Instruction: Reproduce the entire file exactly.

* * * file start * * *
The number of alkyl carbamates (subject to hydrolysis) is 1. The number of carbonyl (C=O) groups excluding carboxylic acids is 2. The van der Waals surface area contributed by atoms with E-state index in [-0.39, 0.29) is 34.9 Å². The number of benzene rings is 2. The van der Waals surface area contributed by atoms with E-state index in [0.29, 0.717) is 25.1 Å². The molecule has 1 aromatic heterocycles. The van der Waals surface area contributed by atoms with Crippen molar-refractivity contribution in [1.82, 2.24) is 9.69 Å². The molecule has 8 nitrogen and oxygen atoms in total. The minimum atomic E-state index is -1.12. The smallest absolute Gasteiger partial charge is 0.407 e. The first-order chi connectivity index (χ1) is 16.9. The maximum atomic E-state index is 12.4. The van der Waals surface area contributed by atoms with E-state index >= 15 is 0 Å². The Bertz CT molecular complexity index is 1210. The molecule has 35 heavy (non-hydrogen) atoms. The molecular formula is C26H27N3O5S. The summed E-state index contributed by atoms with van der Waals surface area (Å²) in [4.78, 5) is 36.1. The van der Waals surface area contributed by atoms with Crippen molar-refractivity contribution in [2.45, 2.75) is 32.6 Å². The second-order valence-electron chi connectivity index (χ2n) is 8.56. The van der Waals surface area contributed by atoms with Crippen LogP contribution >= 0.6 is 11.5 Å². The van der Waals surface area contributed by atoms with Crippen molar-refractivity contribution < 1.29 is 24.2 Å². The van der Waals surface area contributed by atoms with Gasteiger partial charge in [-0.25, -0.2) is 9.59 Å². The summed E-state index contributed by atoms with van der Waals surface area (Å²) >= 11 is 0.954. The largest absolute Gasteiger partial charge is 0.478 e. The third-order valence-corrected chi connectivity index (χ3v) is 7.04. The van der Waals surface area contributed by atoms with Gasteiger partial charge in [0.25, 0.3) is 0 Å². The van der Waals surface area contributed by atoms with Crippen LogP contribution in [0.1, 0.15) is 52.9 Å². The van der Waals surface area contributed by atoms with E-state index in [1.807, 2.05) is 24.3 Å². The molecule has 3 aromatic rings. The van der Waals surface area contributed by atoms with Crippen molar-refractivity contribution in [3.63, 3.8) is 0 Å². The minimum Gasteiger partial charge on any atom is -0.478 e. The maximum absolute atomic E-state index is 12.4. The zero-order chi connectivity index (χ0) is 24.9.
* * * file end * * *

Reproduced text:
The number of alkyl carbamates (subject to hydrolysis) is 1. The number of carbonyl (C=O) groups excluding carboxylic acids is 2. The van der Waals surface area contributed by atoms with E-state index in [-0.39, 0.29) is 34.9 Å². The number of benzene rings is 2. The van der Waals surface area contributed by atoms with E-state index in [0.29, 0.717) is 25.1 Å². The molecule has 1 aromatic heterocycles. The van der Waals surface area contributed by atoms with Crippen molar-refractivity contribution in [1.82, 2.24) is 9.69 Å². The molecule has 8 nitrogen and oxygen atoms in total. The minimum atomic E-state index is -1.12. The smallest absolute Gasteiger partial charge is 0.407 e. The first-order chi connectivity index (χ1) is 16.9. The maximum atomic E-state index is 12.4. The van der Waals surface area contributed by atoms with E-state index >= 15 is 0 Å². The Bertz CT molecular complexity index is 1210. The molecule has 35 heavy (non-hydrogen) atoms. The molecular formula is C26H27N3O5S. The summed E-state index contributed by atoms with van der Waals surface area (Å²) in [4.78, 5) is 36.1. The van der Waals surface area contributed by atoms with Crippen molar-refractivity contribution in [2.45, 2.75) is 32.6 Å². The second-order valence-electron chi connectivity index (χ2n) is 8.56. The van der Waals surface area contributed by atoms with Crippen LogP contribution >= 0.6 is 11.5 Å². The van der Waals surface area contributed by atoms with Crippen molar-refractivity contribution < 1.29 is 24.2 Å². The van der Waals surface area contributed by atoms with Gasteiger partial charge in [-0.25, -0.2) is 9.59 Å². The summed E-state index contributed by atoms with van der Waals surface area (Å²) >= 11 is 0.954. The largest absolute Gasteiger partial charge is 0.478 e. The third-order valence-corrected chi connectivity index (χ3v) is 7.04. The van der Waals surface area contributed by atoms with Gasteiger partial charge in [0.25, 0.3) is 0 Å². The van der Waals surface area contributed by atoms with Crippen LogP contribution in [0.1, 0.15) is 52.9 Å². The van der Waals surface area contributed by atoms with E-state index in [1.807, 2.05) is 24.3 Å². The molecule has 3 aromatic rings. The van der Waals surface area contributed by atoms with Crippen molar-refractivity contribution in [3.63, 3.8) is 0 Å². The minimum Gasteiger partial charge on any atom is -0.478 e. The maximum absolute atomic E-state index is 12.4. The zero-order chi connectivity index (χ0) is 24.9.